Explainer-Shutdown? Default? Washington's risky new debt ceiling standoff

By Andy Sullivan

WASHINGTON (Reuters) - Partisan brinksmanship in the U.S. Congress has made government shutdowns seem a routine part of governing in the past decade, but the current standoff in Washington over raising the $31.4 trillion federal debt ceiling is significantly riskier.


Congress is supposed to pass detailed spending legislation for each fiscal year, which begins on Oct. 1, or temporary extensions to keep the government operating.

If these bills don't get passed, agencies like the Defense Department and the Internal Revenue Service don't get the money they need to operate and must shut down or scale back their work.

That has happened three times in the past 10 years. A battle over healthcare spending led to a 16-day shutdown in October 2013, while disputes over immigration led to a three-day shutdown in January 2018 and a 35-day shutdown between December 2018 and January 2019.

According to the Congressional Budget Office, the 2018-2019 shutdown reduced economic activity by about $11 billion while it was underway, but much of that lost growth was recovered when government activity resumed. Overall, the shutdown cost the economy about $3 billion, equal to 0.02% of GDP, CBO found.


Congress has another important fiscal function: ensuring that the government can pay its bills, including for spending that lawmakers have already agreed to.

Unlike most other countries, the United States sets a hard limit on the amount of money it can borrow. As a result, Congress must periodically raise that cap because the government typically spends more money than it collects each year, adding to the national debt.

This is never a pleasant task for lawmakers who do not want to sign off on even more borrowing but also do not want to trigger a default. Sometimes Congress raises the debt ceiling quietly, as it did in August 2019, during Republican President Donald Trump's administration, and sometimes it uses the occasion to engage in a noisy debate over fiscal policy before raising the cap at the last possible moment, as it did in 2011.

This year could see a repeat of 2011, as Republicans who control the House of Representatives say they will not raise the debt ceiling unless Democratic President Joe Biden agrees to limit spending. The White House has said the borrowing limit must be raised without conditions.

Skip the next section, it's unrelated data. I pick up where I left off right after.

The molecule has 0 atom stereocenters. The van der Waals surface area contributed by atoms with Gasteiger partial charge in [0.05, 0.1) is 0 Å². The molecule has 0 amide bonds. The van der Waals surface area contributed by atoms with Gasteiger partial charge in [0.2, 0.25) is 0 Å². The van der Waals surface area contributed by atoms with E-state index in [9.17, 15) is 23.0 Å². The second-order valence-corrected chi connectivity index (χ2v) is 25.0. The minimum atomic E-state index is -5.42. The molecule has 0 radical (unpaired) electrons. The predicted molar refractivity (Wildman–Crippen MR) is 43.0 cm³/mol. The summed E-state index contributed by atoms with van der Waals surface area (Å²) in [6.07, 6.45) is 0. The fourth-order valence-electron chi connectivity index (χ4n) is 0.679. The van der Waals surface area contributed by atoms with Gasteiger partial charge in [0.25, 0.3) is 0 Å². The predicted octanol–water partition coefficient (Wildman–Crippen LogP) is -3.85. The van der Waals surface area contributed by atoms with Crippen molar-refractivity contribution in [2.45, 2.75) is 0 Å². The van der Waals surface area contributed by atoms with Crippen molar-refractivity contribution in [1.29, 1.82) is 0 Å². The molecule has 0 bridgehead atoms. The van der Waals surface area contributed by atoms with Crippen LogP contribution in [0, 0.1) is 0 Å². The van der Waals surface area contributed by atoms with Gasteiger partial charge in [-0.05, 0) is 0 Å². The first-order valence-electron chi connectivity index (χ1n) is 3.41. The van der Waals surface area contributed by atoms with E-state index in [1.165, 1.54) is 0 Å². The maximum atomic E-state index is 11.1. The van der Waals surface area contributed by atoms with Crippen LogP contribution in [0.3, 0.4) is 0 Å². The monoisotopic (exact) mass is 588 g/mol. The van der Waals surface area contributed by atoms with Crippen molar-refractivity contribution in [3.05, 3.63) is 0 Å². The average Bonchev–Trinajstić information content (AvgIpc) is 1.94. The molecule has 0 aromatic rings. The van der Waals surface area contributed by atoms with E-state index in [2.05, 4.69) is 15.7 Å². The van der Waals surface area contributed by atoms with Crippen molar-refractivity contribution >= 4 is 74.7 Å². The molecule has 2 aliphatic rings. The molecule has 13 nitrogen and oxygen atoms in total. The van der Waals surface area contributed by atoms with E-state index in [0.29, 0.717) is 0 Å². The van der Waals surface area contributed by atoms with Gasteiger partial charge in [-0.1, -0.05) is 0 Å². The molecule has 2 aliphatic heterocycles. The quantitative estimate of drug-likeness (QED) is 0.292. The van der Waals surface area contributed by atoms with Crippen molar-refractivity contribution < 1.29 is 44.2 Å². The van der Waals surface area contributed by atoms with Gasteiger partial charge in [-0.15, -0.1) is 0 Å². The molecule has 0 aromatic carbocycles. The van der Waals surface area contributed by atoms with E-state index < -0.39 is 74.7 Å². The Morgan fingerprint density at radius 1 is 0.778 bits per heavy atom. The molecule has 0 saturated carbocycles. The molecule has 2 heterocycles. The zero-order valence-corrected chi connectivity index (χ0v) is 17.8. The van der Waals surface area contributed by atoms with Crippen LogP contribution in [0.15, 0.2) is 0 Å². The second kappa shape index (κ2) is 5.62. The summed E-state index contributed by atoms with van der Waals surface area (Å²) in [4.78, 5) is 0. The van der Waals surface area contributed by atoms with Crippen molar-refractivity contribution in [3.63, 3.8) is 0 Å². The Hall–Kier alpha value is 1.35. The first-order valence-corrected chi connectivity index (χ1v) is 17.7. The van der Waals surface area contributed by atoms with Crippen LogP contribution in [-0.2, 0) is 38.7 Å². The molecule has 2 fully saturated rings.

Treasury Secretary Janet Yellen said on Jan. 19 that the United States has reached its current $31.4 trillion borrowing cap, but can continue paying its bills until June by shuffling money between various accounts.

At that point, when the so-called extraordinary measures are exhausted, Treasury would not have enough money coming in from tax receipts to cover bond payments, workers' salaries, Social Security checks and other bills.


Unlike a government shutdown, experts say it could be catastrophic if the U.S. government was unable to pay its bills.

Some Republicans have suggested that Treasury could choose to cover some obligations, like Pentagon salaries and debt payments, and postpone others. Yellen has said that's not possible.

A missed debt payment would likely send shockwaves through global financial markets, as investors would lose confidence in Treasury's ability to pay its bonds, which are seen as among the safest investments and serve as building blocks for the world's financial system.

Treasury was unable to make timely payments to some small investors in 1979 due to computer problems, but analysts say that did not have a broader effect on financial markets.

A 2011 budget battle that took Washington to the brink of default prompted a stock sell-off and a first-ever downgrade of the United States' top-tier credit rating. Other economic indicators, like consumer confidence and small business optimism, fell during that period as well.

The U.S. economy could face a severe contraction if the 69 million people enrolled in Social Security don't get their monthly retirement and disability benefits, or hospitals and doctors don't get paid for treating patients through government programs like Medicare.

Signs of worry are already showing up in financial markets, as investors are demanding higher yields on some Treasury bills.

Sources: Congressional Budget Office (CBO), Government Accountability Office, Congressional Research Service, Office of Management and Budget, Social Security Administration

(Reporting by Andy Sullivan; Editing by Scott Malone and Alistair Bell)